The amazing mind of Kenny MacAskill

The case of the release of convicted Lockerbie bomber, Al-Megrahi, has been going around my head for a few days, and, having now heard and read Kenny MacAskill’s (the Scottish justice secretary’s) statement today, I thought I would respond to some of his comments, as though I were face to face with him. His comments are italicised.

Scotland will forever remember the crime that has been perpetrated against our people and those from many other lands. The pain and suffering will remain forever. Some hurt can never heal. Some scars can never fade. Those who have been bereaved cannot be expected to forget, let alone forgive. Their pain runs deep and the wounds remain.

But clearly none of this matters.

However, Mr Al-Megrahi now faces a sentence imposed by a higher power. It is one that no court, in any jurisdiction, in any land, could revoke or overrule. It is terminal, final and irrevocable. He is going to die.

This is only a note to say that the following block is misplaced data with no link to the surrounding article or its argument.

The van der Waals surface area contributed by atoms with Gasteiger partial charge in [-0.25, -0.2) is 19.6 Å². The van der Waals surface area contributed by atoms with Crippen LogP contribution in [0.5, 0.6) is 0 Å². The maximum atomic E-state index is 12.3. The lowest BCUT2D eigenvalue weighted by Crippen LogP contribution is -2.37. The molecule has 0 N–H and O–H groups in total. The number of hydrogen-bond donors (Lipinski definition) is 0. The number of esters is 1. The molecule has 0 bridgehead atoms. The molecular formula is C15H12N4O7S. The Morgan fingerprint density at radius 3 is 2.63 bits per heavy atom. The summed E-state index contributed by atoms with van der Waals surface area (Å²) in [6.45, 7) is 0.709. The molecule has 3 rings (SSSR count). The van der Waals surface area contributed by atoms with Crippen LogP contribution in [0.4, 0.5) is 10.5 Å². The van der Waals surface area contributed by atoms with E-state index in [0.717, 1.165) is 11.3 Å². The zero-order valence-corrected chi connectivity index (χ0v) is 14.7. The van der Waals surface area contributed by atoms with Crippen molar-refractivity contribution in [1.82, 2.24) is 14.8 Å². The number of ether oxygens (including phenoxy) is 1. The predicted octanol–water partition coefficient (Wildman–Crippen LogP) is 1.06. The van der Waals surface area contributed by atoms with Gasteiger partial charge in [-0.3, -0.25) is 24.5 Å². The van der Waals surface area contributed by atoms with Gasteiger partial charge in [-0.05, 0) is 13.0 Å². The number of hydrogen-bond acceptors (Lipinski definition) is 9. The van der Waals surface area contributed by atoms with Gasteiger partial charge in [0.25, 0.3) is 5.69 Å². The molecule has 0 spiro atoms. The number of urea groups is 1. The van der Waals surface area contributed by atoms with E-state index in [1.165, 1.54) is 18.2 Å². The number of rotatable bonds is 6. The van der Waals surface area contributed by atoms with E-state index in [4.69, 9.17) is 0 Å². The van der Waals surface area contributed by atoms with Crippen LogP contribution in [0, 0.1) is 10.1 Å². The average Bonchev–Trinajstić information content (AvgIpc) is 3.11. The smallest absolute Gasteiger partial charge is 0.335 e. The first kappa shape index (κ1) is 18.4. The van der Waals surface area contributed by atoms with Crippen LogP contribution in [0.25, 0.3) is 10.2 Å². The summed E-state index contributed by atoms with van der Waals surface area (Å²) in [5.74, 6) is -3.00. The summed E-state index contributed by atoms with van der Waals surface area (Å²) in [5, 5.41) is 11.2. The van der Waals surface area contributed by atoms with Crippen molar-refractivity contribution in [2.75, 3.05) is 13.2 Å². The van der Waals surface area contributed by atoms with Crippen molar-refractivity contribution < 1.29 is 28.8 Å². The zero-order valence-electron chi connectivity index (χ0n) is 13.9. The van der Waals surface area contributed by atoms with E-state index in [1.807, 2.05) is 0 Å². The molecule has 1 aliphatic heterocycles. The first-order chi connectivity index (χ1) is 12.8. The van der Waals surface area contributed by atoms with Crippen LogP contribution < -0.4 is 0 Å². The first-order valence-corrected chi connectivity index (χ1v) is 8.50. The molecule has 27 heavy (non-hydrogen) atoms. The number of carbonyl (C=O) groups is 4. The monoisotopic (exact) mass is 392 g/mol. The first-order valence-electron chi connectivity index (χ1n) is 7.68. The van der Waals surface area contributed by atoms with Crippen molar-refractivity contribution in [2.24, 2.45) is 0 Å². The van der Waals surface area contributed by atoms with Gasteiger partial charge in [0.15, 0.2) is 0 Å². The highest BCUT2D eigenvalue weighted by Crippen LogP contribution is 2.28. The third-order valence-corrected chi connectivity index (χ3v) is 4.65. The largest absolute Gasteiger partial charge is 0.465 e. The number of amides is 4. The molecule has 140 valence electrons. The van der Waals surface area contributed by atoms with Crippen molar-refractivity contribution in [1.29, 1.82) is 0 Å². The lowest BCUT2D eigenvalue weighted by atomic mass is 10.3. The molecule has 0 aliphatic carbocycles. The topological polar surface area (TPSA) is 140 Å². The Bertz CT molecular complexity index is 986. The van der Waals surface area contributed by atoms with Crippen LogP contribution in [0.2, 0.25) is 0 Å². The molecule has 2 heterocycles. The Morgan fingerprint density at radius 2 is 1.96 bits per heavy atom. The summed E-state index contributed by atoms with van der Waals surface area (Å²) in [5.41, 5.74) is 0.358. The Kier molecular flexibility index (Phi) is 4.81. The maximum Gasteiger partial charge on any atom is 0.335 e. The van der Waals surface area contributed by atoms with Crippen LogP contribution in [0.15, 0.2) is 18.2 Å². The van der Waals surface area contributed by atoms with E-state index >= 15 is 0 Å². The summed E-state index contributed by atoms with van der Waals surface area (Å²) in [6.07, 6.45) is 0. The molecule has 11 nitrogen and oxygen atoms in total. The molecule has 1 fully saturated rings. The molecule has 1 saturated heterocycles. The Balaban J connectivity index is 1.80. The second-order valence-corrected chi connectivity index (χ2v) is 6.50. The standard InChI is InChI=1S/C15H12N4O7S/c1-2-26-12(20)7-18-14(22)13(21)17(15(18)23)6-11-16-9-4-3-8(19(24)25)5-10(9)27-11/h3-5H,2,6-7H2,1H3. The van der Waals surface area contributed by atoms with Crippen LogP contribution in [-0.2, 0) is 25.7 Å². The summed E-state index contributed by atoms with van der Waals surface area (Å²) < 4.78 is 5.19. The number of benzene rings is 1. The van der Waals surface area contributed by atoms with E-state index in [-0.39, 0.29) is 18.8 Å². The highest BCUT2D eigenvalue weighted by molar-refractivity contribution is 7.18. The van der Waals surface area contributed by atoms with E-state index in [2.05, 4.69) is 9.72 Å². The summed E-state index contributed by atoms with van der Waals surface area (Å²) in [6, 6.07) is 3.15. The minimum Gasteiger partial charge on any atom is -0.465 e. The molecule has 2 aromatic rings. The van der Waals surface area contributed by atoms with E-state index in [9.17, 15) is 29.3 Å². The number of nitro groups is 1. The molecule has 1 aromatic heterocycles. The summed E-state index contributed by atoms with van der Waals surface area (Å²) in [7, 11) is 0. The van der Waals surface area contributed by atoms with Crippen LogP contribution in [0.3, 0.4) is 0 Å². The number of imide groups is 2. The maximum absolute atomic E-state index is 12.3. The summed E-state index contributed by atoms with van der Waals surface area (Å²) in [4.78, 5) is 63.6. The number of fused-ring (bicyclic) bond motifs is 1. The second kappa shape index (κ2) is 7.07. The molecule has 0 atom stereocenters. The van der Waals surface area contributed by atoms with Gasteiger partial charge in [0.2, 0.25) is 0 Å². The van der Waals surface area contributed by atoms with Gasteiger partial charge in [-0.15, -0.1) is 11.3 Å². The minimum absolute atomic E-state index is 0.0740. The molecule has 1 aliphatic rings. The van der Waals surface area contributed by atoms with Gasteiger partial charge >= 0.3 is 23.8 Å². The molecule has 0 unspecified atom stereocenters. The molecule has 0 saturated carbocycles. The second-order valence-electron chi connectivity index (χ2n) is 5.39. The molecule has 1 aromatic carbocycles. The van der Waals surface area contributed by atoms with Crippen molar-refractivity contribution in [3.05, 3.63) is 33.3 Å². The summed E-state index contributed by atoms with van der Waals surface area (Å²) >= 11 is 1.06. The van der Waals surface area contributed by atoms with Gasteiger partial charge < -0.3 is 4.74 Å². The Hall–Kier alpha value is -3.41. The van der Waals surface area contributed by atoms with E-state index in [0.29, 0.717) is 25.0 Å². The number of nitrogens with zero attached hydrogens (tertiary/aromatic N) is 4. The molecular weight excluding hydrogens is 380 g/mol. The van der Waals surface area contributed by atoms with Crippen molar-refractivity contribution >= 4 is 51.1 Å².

Please define this ‘higher power’ in proven legal terms for the benefit of those of us who don’t have imaginary friends, before you make decisions based on its unproven existence. We are all going to die. What is your point?

In Scotland, we are a people who pride ourselves on our humanity. It is viewed as a defining characteristic of Scotland and the Scottish people. The perpetration of an atrocity and outrage cannot and should not be a basis for losing sight of who we are, the values we seek to uphold, and the faith and beliefs by which we seek to live.

The values many of us seek to hold are those of justice, and yes, for some of us, those of vengeance. Our justice system (in the UK and Scotland) serves three purposes – punishment, reform, and deterrence. Given that Al Megrahi is going to die, his release has flown in the face of the first of these, has no bearing on the second, and certainly sends out the wrong message on the third.

Mr Al-Megrahi did not show his victims any comfort or compassion. They were not allowed to return to the bosom of their families to see out their lives, let alone their dying days. No compassion was shown by him to them.